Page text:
2. One might pause a moment to consider the purpose of entry by troops. It is not just to increase one’s own local community. It is for that community to also become part of a unified world. The Bab established a new calendar — and Baha’u’llah verified that we will follow that one — so that all the world will be on the same timescale. We could not just adopt any existing calendar because people whose calendar was rejected might claim a cultural bias in the faith comparable to the one mentioned in the comment above this one.

    The importance of all of us being on the same timescale is illustrated by an event during my time in Iran: I was there during the time that the House of the Bab could still be visited. We went there on July 8. I asked Mr. Afnan, the administrator of the House of the Bab, what sort of observance they would have for the Martyrdom of the Bab the next day. He answered, “Oh, we observed that weeks ago!” Then he invited us to come back so that we could offer prayers there in the day we would have been observing it.

    This happened because the Moslem world operates on the Moslem lunar calendar, and the Baha’is in Iran have observed holy days on the date of their calendar on which the event occurred. Western Baha’is have observed these days on the date of the Gregorian calendar on which the event occurred. In the year that the event occurred, those two dates referred to the same day. In the following that date occurred about 11 days sooner on the Moslem calendar than on the Gregorian calendar. The year after, the two days were about 22 days apart. It was more than 30 years before the two dates occurred even close to the same day. This happens because the lunar calendar is not associated with the sun in any way — only with the movements of the moon — so it is about 11 days shorter than a solar calendar. Thus, you can see, at the international level a lot of confusion occurs. Having all of us operate officially on our own calendar will eliminate such confusions and assist in the building of the world unity which is the basic thing we are building by entry of troops. Thus the two activities are both integral to the growth of the New World Order.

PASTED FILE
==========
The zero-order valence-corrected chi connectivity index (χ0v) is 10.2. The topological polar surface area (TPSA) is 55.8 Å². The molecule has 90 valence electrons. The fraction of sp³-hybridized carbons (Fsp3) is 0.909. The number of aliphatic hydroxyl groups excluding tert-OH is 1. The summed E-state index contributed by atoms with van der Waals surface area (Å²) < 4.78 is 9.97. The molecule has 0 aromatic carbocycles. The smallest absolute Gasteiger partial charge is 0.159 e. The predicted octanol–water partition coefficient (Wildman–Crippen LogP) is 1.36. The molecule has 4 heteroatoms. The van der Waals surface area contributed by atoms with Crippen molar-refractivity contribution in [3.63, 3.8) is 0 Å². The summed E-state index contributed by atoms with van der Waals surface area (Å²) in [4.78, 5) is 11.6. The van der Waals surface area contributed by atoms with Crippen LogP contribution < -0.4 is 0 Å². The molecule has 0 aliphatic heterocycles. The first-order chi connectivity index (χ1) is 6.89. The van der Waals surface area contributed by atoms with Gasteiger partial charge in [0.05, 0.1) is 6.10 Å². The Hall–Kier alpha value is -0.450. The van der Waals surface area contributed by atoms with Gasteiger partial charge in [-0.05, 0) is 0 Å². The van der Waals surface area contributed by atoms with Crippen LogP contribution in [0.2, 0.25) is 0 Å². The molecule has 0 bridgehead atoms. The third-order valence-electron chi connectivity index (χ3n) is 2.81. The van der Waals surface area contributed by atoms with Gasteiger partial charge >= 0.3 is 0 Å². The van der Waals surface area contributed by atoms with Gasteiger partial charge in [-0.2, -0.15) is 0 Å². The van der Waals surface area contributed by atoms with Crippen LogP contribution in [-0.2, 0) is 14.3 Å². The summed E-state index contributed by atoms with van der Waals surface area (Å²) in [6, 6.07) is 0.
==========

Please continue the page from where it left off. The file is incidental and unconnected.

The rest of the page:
On the Gregorian calendar Easter occurs on different days each year because it is keyed to the movements of the moon. The Badi calendar is also a solar calendar, but the Twin Festival of the births of the Bab and Baha’u’llah will shift on the Badi calendar in a manner similar to the way Easter shifts on the Gregorian calendar because that Twin Festival is, like Easter, keyed to the movements of the moon.

    Comment by joan — October 21, 2014 @ 22:27 | Reply